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Art Deco-ded: Explore south Mumbai's timeless architecture

Turrets shaped like flying saucers, nautical elements, an obsession with streamlining – Mumbai’s Art Deco structures denote a forward-thinking era and a proud city. Watch out for the geometric patterns (saucer-like turrets; zigzags), maritime elements (waves, ship deck-style railings, porthole windows), the rounded balconies, the obsession with symmetry, and you will be transported to a different era — the ‘20s to the ‘40s, to be specific.

art and culture Updated: Jul 31, 2015 16:21 IST
Soma Das and Sarit Ray
Mumbai art

On weekdays, the Oval Maidan and Fort areas are abuzz with work as usual. Taxis zip past, lawyers go about hurriedly in their black coats, bankers in suits emerge for lunch, and then dive right back into their busy cubicles.

But visit on a Sunday morning, and the area transforms. Wide roads turn into venues for gully cricket, with wooden chairs serving as makeshift wickets. For the shops and restaurants, it’s a lean day. And you can lazily amble through the streets, camera in hand, taking in all the magnificent architecture.

Look closely, though, and it’s evident why Mumbai prides itself on a particular style of architecture — Art Deco.

Watch out for the geometric patterns (saucer-like turrets; zigzags), maritime elements (waves, ship deck-style railings, porthole windows), the rounded balconies, the obsession with symmetry, and you will be transported to a different era — the ‘20s to the ‘40s, to be specific.

You will need to peer through the trees, ignore the air-conditioners, look past all the ugly signage and wiring, even request a guard or two to let you take a picture. But it’s a rewarding experience — whether you are a tourist, or have lived in the city all your life.

Go now (armed with an umbrella), when the cloud cover makes for cooler afternoons, and while Mumbai fights for UNESCO World Heritage Site status for this part of the city.

For more perspective, you can take a detour and head to the Sir JJ College of Architecture to view Deco on the Oval. In a bid to draw attention to Art Deco structures, architecture students, along with Professor Mustansir Dalvi (curator), are hosting an exhibition featuring drawings and vintage photographs of 18 structures near Oval Maidan, shown as they were when initially constructed.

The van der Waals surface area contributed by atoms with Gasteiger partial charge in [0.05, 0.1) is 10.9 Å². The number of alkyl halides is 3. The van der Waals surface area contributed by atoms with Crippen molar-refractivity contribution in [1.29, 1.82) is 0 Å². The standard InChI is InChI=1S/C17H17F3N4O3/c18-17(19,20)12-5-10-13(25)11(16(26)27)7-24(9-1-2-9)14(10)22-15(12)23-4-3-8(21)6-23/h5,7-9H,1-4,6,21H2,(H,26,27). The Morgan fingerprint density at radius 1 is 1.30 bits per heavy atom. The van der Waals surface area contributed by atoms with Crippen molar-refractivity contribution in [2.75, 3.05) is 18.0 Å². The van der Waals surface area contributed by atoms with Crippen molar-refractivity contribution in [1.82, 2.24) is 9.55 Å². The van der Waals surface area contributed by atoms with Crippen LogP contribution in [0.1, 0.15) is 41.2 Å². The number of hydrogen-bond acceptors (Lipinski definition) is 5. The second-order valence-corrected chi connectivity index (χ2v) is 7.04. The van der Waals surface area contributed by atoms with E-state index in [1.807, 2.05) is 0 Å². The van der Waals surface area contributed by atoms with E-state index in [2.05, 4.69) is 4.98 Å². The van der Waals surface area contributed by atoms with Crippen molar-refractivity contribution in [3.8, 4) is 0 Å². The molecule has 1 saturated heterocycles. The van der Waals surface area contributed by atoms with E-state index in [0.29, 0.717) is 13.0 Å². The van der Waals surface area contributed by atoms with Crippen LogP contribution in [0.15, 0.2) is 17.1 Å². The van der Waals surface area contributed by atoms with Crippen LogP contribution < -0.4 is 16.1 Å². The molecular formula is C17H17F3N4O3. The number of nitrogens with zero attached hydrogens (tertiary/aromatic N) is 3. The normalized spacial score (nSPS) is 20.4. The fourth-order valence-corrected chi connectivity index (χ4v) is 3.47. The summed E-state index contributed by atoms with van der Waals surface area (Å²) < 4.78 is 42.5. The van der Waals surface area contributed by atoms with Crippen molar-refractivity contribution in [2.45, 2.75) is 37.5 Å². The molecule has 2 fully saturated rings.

“Mumbai has the most Art Deco buildings after Miami city. We hope the exhibition strengthens the case for Mumbai as a city worth getting heritage status,” says Dalvi.

What to see, where to see it
Most of the Art Deco structures are located in south Mumbai — the road next to Oval Maidan, on the Eros side; Sir Pherozeshah Mehta Road (PM Road), MG Road and Marine Drive. PM Road has the office buildings like United India Building and New India Assurance, while Oval Maidan is a residential stretch and includes old apartments such as Green Fields, Sunshine and Empress Court. Then, there are the Art Deco cinema houses — Eros, Regal, Metro, New Empire and Liberty.

The residential Art Deco buildings near Oval and on Marine Drive were built on reclaimed land (thanks to the Backbay Land Reclamation Scheme, 1928-1942). The initial structures set a precedent that was followed by successive constructions, and this lent this area the homogeneity and character we now see.

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There are other (fewer) Art Deco structures scattered around the city, in older areas like Mohammed Ali Road, Girgaum, Dadar, Chembur and Bandra.

The easiest way to tell Art Deco is by the ornate lettering over doors and on the walls. The structures were also built using modern technology and, through the symbols, reflect the advancements of the period. Significantly, most of the structures near the Oval Maidan were built within half a decade (1935 to 1940).

What makes it Art Deco?
The architectural style emerged with a legendary 1925 exposition in Paris. It stayed in vogue, internationally, from the 1920s to the 1940s. The term ‘Art Deco’, however, was coined much later, in the 1960s, as an abbreviation of the French term ‘Arts Decoratifs’.

The structures in Mumbai had global influences — from Egypt and Persia, among others. “With the discovery of Tutankhamun’s tomb in the late ’20s, the aesthetic was reflected in the architecture,” says Dalvi.